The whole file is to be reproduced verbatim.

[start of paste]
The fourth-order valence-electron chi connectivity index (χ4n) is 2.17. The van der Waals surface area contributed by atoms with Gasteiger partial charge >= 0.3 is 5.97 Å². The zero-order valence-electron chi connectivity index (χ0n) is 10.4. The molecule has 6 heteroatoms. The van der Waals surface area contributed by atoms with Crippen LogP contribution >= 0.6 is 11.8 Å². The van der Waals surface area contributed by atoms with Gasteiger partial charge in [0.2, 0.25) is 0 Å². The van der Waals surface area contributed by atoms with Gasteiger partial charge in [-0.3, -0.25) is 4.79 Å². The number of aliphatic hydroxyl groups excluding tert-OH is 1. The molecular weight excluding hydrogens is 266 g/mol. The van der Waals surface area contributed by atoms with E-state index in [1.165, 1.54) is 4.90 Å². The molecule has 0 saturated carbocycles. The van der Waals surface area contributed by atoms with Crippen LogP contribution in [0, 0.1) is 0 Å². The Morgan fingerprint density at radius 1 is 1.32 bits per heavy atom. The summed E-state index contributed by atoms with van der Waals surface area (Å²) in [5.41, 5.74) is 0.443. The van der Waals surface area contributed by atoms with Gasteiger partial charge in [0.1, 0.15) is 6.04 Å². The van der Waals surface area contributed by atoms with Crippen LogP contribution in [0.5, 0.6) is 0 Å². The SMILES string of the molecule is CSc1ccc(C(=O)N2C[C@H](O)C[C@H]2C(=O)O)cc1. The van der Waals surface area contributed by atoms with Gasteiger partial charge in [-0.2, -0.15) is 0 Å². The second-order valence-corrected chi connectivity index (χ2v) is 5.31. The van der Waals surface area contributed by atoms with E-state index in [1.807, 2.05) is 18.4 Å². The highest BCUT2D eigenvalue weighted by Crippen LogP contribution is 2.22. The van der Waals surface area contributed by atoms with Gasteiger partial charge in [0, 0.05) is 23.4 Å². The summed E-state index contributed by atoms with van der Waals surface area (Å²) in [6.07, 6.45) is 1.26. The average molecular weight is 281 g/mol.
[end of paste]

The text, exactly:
The fourth-order valence-electron chi connectivity index (χ4n) is 2.17. The van der Waals surface area contributed by atoms with Gasteiger partial charge >= 0.3 is 5.97 Å². The zero-order valence-electron chi connectivity index (χ0n) is 10.4. The molecule has 6 heteroatoms. The van der Waals surface area contributed by atoms with Crippen LogP contribution >= 0.6 is 11.8 Å². The van der Waals surface area contributed by atoms with Gasteiger partial charge in [0.2, 0.25) is 0 Å². The van der Waals surface area contributed by atoms with Gasteiger partial charge in [-0.3, -0.25) is 4.79 Å². The number of aliphatic hydroxyl groups excluding tert-OH is 1. The molecular weight excluding hydrogens is 266 g/mol. The van der Waals surface area contributed by atoms with E-state index in [1.165, 1.54) is 4.90 Å². The molecule has 0 saturated carbocycles. The van der Waals surface area contributed by atoms with Crippen LogP contribution in [0, 0.1) is 0 Å². The Morgan fingerprint density at radius 1 is 1.32 bits per heavy atom. The summed E-state index contributed by atoms with van der Waals surface area (Å²) in [5.41, 5.74) is 0.443. The van der Waals surface area contributed by atoms with Gasteiger partial charge in [0.1, 0.15) is 6.04 Å². The van der Waals surface area contributed by atoms with Crippen LogP contribution in [0.5, 0.6) is 0 Å². The SMILES string of the molecule is CSc1ccc(C(=O)N2C[C@H](O)C[C@H]2C(=O)O)cc1. The van der Waals surface area contributed by atoms with Gasteiger partial charge in [-0.2, -0.15) is 0 Å². The second-order valence-corrected chi connectivity index (χ2v) is 5.31. The van der Waals surface area contributed by atoms with E-state index in [1.807, 2.05) is 18.4 Å². The highest BCUT2D eigenvalue weighted by Crippen LogP contribution is 2.22. The van der Waals surface area contributed by atoms with Gasteiger partial charge in [0, 0.05) is 23.4 Å². The summed E-state index contributed by atoms with van der Waals surface area (Å²) in [6.07, 6.45) is 1.26. The average molecular weight is 281 g/mol.